32. Schultz DH, Cole MW (2016) Higher Intelligence Is Associated with Less Task-Related Brain Network Reconfiguration. J Neurosci 36(33):8551–8561.  https://doi.org/10.1523/Jneurosci.0358-16.2016 Google Scholar
  33. Sharma N, Baron J-C (2013) Does motor imagery share neural networks with executed movement: a multivariate fMRI analysis. Front Hum Neurosci 7:564.  https://doi.org/10.3389/Fnhum.2013.00564 Google Scholar
  34. Sharma N, Pomeroy VM, Baron J-C (2006) Motor imagery a backdoor to the motor system after stroke? Stroke 37(7):1941–1952.  https://doi.org/10.1161/01.Str.0000226902.43357.Fc Google Scholar
  35. Singh KD, Fawcett I (2008) Transient and linearly graded deactivation of the human default-mode network by a visual detection task. NeuroImage 41(1):100–112.  https://doi.org/10.1016/j.neuroimage.2008.01.051 Google Scholar
  36. Sporns O, Tononi G, Edelman GM (2000) Connectivity and complexity: the relationship between neuroanatomy and brain dynamics. Neural Networks 13(8):909–922.  https://doi.org/10.1016/S0893-6080(00)00053-8 Google Scholar
  37. Stam CV, Van Straaten E (2012) The organization of physiological brain networks. Clin Neurophysiol 123(6):1067–1087.  https://doi.org/10.1016/j.clinph.2012.01.011 Google Scholar
  38. Toppi J, Petti M, Mattia D, Babiloni F, Astolfi L (2015) Time-varying effective connectivity for investigating the neurophysiological basis of cognitive processes. In: Sakkalis V (ed) Modern electroencephalographic assessment techniques: theory and applications. Springer New York, New York, pp 171–204.  https://doi.org/10.1007/7657_2014_69 Google Scholar
  39. van den Heuvel MP, Hulshoff Pol HE (2010) Exploring the brain network: a review on resting-state fMRI functional connectivity. Eur Neuropsychopharmacol 20(8):519–534.  https://doi.org/10.1016/j.euroneuro.2010.03.008 Google Scholar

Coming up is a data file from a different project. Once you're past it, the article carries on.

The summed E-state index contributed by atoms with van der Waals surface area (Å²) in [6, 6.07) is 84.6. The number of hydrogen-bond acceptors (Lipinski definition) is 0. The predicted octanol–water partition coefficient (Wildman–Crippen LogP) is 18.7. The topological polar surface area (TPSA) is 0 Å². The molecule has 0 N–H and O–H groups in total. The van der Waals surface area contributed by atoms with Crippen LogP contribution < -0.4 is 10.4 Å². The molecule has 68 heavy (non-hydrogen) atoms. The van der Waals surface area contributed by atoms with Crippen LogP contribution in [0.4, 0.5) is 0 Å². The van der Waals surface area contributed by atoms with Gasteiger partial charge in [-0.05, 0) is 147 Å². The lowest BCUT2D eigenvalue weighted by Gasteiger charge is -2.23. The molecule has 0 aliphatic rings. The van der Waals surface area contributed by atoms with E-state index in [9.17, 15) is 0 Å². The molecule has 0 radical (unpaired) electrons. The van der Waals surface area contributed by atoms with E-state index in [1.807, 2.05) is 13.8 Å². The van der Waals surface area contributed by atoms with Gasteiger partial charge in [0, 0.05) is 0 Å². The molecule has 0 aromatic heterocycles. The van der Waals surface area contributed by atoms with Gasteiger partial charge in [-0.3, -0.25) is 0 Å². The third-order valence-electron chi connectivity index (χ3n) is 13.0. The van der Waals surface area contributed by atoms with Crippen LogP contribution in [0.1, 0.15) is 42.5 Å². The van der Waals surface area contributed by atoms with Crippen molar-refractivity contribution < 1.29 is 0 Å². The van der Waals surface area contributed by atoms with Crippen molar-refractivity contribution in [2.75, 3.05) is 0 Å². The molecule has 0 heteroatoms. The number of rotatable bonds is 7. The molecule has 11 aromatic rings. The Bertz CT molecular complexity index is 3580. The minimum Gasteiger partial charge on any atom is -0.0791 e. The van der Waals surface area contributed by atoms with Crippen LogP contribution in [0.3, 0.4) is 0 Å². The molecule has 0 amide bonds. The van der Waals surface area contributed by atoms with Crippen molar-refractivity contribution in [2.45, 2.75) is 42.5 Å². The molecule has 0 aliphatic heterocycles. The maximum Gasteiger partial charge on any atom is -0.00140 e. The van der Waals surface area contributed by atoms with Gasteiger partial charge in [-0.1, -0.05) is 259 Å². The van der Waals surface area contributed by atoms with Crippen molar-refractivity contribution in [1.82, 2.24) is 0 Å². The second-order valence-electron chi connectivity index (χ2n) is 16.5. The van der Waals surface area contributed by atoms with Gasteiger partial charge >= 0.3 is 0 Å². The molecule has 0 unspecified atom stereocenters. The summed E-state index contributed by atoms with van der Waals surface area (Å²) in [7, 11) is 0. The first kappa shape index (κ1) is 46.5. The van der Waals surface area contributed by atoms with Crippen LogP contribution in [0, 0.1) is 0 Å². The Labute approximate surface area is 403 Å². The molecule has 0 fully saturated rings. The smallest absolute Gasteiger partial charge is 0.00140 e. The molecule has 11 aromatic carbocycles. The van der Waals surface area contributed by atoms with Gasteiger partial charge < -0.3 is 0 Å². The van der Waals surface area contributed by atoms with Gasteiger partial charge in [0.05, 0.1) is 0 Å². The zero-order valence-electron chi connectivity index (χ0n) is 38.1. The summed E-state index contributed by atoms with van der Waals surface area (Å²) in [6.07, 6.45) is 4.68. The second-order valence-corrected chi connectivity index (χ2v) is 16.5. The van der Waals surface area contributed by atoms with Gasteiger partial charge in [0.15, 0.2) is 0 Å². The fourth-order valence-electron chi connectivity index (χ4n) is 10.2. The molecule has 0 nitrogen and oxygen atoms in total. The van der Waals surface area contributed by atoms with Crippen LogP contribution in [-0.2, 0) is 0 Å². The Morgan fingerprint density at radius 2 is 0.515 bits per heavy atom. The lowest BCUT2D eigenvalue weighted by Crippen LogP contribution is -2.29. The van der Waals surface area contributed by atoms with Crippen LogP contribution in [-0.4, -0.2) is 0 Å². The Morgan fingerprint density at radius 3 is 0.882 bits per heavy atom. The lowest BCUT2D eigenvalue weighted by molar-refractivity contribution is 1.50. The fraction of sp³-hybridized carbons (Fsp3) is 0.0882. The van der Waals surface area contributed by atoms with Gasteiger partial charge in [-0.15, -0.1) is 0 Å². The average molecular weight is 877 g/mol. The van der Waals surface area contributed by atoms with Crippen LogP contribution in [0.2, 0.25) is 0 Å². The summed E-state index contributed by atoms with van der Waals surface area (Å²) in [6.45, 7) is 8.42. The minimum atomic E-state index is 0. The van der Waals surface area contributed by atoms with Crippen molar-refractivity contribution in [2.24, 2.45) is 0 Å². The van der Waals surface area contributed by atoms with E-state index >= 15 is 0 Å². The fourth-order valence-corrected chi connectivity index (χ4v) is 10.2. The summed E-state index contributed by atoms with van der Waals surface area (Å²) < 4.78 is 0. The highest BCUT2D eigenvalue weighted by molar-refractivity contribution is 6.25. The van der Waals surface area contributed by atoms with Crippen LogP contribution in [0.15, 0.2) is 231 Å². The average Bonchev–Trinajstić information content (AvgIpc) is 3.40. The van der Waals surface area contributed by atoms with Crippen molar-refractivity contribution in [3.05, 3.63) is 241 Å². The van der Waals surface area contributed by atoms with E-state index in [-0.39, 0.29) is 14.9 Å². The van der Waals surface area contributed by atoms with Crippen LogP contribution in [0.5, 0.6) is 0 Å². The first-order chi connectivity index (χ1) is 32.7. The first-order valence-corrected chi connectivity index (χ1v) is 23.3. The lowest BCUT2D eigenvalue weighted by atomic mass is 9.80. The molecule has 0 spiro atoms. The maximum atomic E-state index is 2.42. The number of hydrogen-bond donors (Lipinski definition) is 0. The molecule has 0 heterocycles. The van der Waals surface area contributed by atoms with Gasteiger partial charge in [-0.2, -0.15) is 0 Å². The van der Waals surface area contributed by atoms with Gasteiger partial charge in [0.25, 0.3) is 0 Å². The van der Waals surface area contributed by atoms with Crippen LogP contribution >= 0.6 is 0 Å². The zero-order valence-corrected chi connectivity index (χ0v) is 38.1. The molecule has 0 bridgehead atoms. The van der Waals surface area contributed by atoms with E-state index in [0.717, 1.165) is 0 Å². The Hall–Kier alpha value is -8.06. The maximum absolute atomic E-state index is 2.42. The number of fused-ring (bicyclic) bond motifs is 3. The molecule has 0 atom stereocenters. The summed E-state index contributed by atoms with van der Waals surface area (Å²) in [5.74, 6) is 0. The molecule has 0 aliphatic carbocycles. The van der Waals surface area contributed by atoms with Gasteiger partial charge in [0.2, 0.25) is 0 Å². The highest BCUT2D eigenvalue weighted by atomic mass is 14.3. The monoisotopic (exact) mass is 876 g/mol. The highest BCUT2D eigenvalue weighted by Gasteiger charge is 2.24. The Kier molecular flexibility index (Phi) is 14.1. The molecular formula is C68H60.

40. van den Heuvel MP, Stam CJ, Kahn RS, Pol HEH (2009) Efficiency of functional brain networks and intellectual performance. J Neurosci 29(23):7619–7624.  https://doi.org/10.1523/Jneurosci.1443-09.2009 Google Scholar
  41. Xu P, Xiong X, Xue Q et al (2014a) Differentiating between psychogenic nonepileptic seizures and epilepsy based on common spatial pattern of weighted EEG resting networks. IEEE Trans Biomed Eng 61(6):1747–1755.  https://doi.org/10.1109/TBME.2014.2305159 Google Scholar
  42. Xu P, Xiong X, Xue Q et al (2014b) Recognizing mild cognitive impairment based on network connectivity analysis of resting EEG with zero reference. Physiol Meas 35(7):1279–1298.  https://doi.org/10.1088/0967-3334/35/7/1279 Google Scholar
  43. Yan J, Sun J, Guo X, Jin Z, Li Y, Li Z, Tong S (2013) Motor imagery cognitive network after left ischemic stroke: study of the patients during mental rotation task. PLoS ONE 8(10):e77325.  https://doi.org/10.1371/journal.pone.0077325 Google Scholar
  44. Yao Z, Zhang Y, Lin L, Zhou Y, Xu C, Jiang T, Initiative AsDN (2010) Abnormal cortical networks in mild cognitive impairment and Alzheimer’s disease. PLoS Comput Biol 6(11):e1001006.  https://doi.org/10.1371/journal.pcbi.1001006 Google Scholar
  45. Yu T, Li Y, Long J, Gu Z (2012) Surfing the internet with a BCI mouse. J Neural Eng 9(3):036012.  https://doi.org/10.1088/1741-2560/9/3/036012 Google Scholar
  46. Zhang Z, Liao W, Chen H et al (2011) Altered functional-structural coupling of large-scale brain networks in idiopathic generalized epilepsy. Brain 134(10):2912–2928.  https://doi.org/10.1093/brain/awr223 Google Scholar
  47. Zhang R, Yao D, Valdés-Sosa PA et al (2015) Efficient resting-state EEG network facilitates motor imagery performance. J Neural Eng 12(6):066024.  https://doi.org/10.1088/1741-2560/12/6/066024 Google Scholar
  48. Zhang T, Liu T, Li F et al (2016) Structural and functional correlates of motor imagery BCI performance: Insights from the patterns of fronto-parietal attention network. NeuroImage 134:475–485.  https://doi.org/10.1016/j.neuroimage.2016.04.030 Google Scholar
  49. Zhou G, Liu P, He J et al (2012) Interindividual reaction time variability is related to resting-state network topology: an electroencephalogram study. Neuroscience 202:276–282.  https://doi.org/10.1016/j.neuroscience.2011.11.048 Google Scholar

Copyright information

© Springer Science+Business Media, LLC, part of Springer Nature 2018

Authors and Affiliations

  1. 1.The Clinical Hospital of Chengdu Brain Science Institute, MOE Key Lab for NeuroinformationUniversity of Electronic Science and Technology of ChinaChengduChina
  2. 2.School of Electrical EngineeringZhengzhou UniversityZhengzhouChina
  3. 3.School of Life Science and Technology, Center for Information in MedicineUniversity of Electronic Science and Technology of ChinaChengduChina
  4. 4.School of Computer Science and TechnologySouthwest University of Science and TechnologyMianyangChina

Personalised recommendations